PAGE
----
• Although extra time can be hard to come by when you have a newborn, try to spend some one-on-one time with your pet each day.
  • To help reduce the risk of fur or dander bothering your baby's airways, you can keep your pet out of your baby's sleeping area. When you play with your baby on the floor, place your baby on a clean blanket or mat to help keep dust, carpet fibers, fur, and dander away.

Pets and young children

Children will likely encounter pets whether or not they have them in their own home. Teach your children how to approach animals, and set rules. For example:2, 3

  • Don't tease pets.
  • Don't bother pets while they eat, sleep, or are with their babies.
  • Wash your hands after touching pets or pet items.
  • Don't pet unknown dogs or cats.
  • If you have reptiles, amphibians, rodents, ferrets, or baby chicks or ducklings as pets, don't let these pets roam freely. Keep them away from your kitchen or other food-preparation areas. And don't allow your child younger than 5 to be around these animals at all. This can help prevent infection, injury, and allergic reactions.

Also, teach children how to react if they are confronted with an aggressive pet. The following apply specifically to dogs, but some concepts can apply to other household pets:

  • Never scream and run. Stand still, with your hands at your sides. Avoid looking directly into the animal's eyes.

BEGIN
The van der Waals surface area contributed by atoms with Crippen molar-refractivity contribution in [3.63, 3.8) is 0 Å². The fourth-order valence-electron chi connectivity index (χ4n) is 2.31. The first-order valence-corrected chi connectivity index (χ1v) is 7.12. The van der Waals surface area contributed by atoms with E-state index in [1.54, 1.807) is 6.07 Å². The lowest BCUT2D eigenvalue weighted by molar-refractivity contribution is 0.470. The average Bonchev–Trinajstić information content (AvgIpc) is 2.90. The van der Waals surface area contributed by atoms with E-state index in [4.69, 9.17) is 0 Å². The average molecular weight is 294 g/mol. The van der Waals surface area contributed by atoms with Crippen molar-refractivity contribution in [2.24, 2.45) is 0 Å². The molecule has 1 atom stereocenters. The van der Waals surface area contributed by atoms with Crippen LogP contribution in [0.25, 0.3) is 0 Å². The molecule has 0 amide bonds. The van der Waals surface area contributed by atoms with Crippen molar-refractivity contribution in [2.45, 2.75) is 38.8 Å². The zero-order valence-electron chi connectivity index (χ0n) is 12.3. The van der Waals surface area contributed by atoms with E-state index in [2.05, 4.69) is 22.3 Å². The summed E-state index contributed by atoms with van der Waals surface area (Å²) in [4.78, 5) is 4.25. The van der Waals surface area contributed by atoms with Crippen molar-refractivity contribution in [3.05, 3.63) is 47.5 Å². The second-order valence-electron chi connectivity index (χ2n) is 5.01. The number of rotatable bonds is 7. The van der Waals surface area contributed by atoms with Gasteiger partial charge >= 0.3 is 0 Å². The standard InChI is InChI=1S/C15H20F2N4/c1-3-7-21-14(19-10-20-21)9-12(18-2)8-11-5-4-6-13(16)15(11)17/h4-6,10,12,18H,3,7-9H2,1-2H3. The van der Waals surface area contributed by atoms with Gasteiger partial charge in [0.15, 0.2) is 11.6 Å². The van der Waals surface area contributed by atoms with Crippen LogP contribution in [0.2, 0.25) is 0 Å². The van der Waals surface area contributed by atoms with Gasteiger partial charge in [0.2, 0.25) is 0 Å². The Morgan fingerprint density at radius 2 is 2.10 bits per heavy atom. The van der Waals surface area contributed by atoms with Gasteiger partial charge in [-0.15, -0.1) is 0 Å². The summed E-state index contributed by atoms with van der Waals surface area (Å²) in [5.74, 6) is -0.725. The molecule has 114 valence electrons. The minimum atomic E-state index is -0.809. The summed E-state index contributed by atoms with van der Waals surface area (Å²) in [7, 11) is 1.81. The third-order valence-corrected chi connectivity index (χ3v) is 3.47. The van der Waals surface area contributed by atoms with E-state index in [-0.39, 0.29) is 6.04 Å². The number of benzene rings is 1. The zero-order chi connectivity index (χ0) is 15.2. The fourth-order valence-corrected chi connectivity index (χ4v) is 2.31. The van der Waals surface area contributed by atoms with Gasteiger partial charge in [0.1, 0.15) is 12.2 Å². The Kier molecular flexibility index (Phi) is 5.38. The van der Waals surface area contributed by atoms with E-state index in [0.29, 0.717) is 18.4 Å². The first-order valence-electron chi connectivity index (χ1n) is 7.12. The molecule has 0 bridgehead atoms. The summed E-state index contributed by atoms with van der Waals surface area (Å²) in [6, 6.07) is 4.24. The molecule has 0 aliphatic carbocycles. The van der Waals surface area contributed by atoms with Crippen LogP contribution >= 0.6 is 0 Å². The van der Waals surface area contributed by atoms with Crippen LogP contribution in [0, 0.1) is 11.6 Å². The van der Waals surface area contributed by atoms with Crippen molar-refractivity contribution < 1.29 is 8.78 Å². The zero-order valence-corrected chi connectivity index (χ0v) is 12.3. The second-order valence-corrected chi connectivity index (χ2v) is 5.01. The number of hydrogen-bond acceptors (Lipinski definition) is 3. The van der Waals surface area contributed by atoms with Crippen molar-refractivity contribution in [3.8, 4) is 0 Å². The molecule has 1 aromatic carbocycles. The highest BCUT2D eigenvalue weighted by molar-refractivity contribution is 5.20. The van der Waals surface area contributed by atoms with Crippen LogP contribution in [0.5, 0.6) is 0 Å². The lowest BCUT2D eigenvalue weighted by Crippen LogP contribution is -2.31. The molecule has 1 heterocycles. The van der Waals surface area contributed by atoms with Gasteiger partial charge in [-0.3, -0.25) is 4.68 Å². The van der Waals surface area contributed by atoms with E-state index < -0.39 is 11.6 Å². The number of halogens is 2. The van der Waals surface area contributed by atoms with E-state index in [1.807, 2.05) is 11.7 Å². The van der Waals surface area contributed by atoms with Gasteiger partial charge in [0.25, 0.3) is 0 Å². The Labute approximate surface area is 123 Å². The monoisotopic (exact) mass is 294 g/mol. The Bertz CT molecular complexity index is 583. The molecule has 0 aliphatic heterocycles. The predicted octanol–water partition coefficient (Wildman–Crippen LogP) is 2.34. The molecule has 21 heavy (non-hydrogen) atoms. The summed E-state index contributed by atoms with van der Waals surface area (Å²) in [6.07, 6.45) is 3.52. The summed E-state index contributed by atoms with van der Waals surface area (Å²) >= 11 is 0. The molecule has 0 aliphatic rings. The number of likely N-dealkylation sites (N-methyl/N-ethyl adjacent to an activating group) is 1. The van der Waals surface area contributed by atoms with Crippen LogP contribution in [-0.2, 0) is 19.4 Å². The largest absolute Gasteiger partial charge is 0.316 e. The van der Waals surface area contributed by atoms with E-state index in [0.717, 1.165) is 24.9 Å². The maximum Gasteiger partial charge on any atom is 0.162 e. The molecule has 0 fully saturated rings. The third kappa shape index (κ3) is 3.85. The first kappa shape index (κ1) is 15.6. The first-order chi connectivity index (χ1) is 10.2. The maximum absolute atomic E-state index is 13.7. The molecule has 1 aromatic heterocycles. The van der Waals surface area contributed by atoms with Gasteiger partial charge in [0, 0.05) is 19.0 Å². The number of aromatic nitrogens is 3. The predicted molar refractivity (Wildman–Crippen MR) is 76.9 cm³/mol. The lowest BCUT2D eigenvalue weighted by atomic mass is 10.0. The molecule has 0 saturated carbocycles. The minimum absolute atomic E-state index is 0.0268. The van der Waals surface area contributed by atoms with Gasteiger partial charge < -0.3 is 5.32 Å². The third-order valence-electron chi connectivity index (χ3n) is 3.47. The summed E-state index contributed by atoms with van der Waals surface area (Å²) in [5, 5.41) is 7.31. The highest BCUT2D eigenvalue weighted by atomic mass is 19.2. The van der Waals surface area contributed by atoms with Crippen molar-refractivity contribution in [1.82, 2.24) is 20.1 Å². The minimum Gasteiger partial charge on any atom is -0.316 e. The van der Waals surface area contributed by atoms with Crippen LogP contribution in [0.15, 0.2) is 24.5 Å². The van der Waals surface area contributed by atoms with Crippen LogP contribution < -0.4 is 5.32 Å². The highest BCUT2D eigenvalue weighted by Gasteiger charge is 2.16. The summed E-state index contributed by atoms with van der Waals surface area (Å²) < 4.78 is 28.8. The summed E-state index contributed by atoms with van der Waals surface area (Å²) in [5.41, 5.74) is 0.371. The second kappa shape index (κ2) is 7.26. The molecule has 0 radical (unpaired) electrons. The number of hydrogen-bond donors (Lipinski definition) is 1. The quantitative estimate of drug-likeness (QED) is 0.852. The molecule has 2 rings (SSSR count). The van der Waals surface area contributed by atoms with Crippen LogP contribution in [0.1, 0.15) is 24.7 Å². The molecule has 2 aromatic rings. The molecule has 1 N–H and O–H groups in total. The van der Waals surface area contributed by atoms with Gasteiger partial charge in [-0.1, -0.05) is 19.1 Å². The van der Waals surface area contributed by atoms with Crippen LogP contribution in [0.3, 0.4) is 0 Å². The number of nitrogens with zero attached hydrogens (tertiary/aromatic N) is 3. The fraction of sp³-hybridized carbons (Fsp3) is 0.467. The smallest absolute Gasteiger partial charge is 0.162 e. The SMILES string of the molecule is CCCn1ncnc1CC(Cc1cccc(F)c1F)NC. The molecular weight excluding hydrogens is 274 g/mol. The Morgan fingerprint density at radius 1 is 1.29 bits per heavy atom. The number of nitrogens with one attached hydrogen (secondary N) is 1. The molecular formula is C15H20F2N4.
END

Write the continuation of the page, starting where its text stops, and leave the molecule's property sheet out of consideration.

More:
• Keep avoiding eye contact, and slowly back away after the dog loses interest.
  • If a dog attacks, put an object between you and the animal—a coat, bike, ball, or anything that you happen to have with you.
  • If the dog makes you fall, curl into a ball with your hands over your ears, and stay still. Don't scream or roll around.

Other Places To Get Help

Organization

Centers for Disease Control and Prevention (CDC): Healthy Pets Healthy People
1600 Clifton Road
Atlanta, GA 30333
Phone: 1-800-CDC-INFO (1-800-232-4636)
TDD: 1-888-232-6348
Email: cdcinfo@cdc.gov
Web Address: www.cdc.gov/Features/HealthyPets
 

This CDC website has advice for preventing infections that can arise from contact with pets (including exotic pets). There are tips for interacting with animals, keeping your pet healthy, and more.


References

Citations

  1. Humane Society of the United States (2010). Introducing your pet and new baby. Available online: http://www.humanesociety.org/animals/resources/tips/pets_babies.html.
  2. American Academy of Pediatrics (2012). Safety around animals. Available online: http://www.healthychildren.org/English/safety-prevention/at-home/Pages/Safety-Around-Animals.aspx.
  3. Pickering LK, et al. (2008, reaffirmed 2011). Exposure to nontraditional pets at home and to animals in public settings: Risks to children. Pediatrics, 122(4): 876–886.

Credits

By Healthwise Staff
Primary Medical Reviewer John Pope, MD - Pediatrics
Specialist Medical Reviewer Thomas Emmett Francoeur, MD, MDCM, CSPQ, FRCPC - Pediatrics
Last Revised November 26, 2012

This information does not replace the advice of a doctor. Healthwise, Incorporated disclaims any warranty or liability for your use of this information. Your use of this information means that you agree to the Terms of Use. How this information was developed to help you make better health decisions.